The Common Theme

It’s Christmas!

You wouldn’t know it, judging by the weather.  We in the Upper Midwest are looking at a week in the 50ºF range for most of the week.  In fact, it was so warm and clear yesterday, that I avoided the nonsense that is known as “the mall,” and got my car washed (for the first time in who-knows-how-long).

I’ve mentioned annually how Christmases lost their magic for me when my mother passed away.  The Little Woman loves Christmas, but it’s just us – no children to wrangle, high on Christmas excitement and excessive Hershey Kisses; no trash bag filled with discarded toy boxes, zip-ties, and expensive wrapping paper torn to shreds by fanatical little hands.  And truthfully, there are few people – other than the Little Woman – for whom I’ll buy gifts (I tend to gift throughout the year), so it’s not like there’s a bounty of merchandise under the glowing tree – when I bother to put one up, that is.  Unlike this year.

We exchanged gifts earlier this week.  I bought her some clothing she’d wanted; she knitted a pair of “slippers” for someone she thought wore size 18 shoes.  (She’s new to knitting, so don’t laugh.)  She also got me a journal; a baffling gift, considering how many blank notebooks we have around the house.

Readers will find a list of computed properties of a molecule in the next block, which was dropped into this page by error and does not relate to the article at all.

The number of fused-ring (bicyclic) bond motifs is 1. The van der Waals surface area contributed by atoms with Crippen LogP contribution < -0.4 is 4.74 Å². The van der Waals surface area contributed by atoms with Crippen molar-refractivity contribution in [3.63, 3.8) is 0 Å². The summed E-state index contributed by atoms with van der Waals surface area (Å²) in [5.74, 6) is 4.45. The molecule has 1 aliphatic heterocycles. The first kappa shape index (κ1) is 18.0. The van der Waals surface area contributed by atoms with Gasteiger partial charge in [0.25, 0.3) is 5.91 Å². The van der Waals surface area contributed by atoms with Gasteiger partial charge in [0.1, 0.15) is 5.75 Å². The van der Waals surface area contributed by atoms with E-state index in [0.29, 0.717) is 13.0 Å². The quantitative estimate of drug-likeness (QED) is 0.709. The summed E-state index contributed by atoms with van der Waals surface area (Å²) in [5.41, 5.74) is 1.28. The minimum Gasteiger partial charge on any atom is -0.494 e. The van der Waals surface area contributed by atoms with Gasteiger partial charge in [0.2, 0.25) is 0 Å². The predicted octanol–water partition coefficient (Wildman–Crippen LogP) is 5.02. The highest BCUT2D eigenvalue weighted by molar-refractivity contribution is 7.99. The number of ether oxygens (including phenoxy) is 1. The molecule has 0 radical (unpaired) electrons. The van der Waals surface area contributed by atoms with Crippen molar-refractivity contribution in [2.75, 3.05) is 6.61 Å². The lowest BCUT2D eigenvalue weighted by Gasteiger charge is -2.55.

And while I’m not really into the Christmas spirit, the grass outside is green and vibrant as it was in August, and I’ve got slippers that are like sleeping bags for dwarves (or members of the NBA), I have to confess that I’m content.  Christmas isn’t about the Hallmark nonsense of snow, tinsel, evergreen trees, and Jingle Bells.  It’s a remembrance of the birth of Christ (which likely occurred in September – just saying), and a celebration of family and familial love.  This isn’t something that you do within a tight, twenty-four-hour window; it’s something that you embrace and cherish all year long – each day, every day.

I’m not one of those “remember the reason for the season” types, because, being a historian, I know that this one day has a lot of baggage attached to it.  Nearly every major religion has something that happens on or around December 25.  Just because a day is special to you, doesn’t mean it’s equally as important to someone else, especially if their background differs from yours.  But, as I grow older and more curmudgeonly, I can’t help but note the one common theme that just about every holiday and festival that shares this particular day seems to emphasize:

Love one another.

Not a bad idea, when you think about it.

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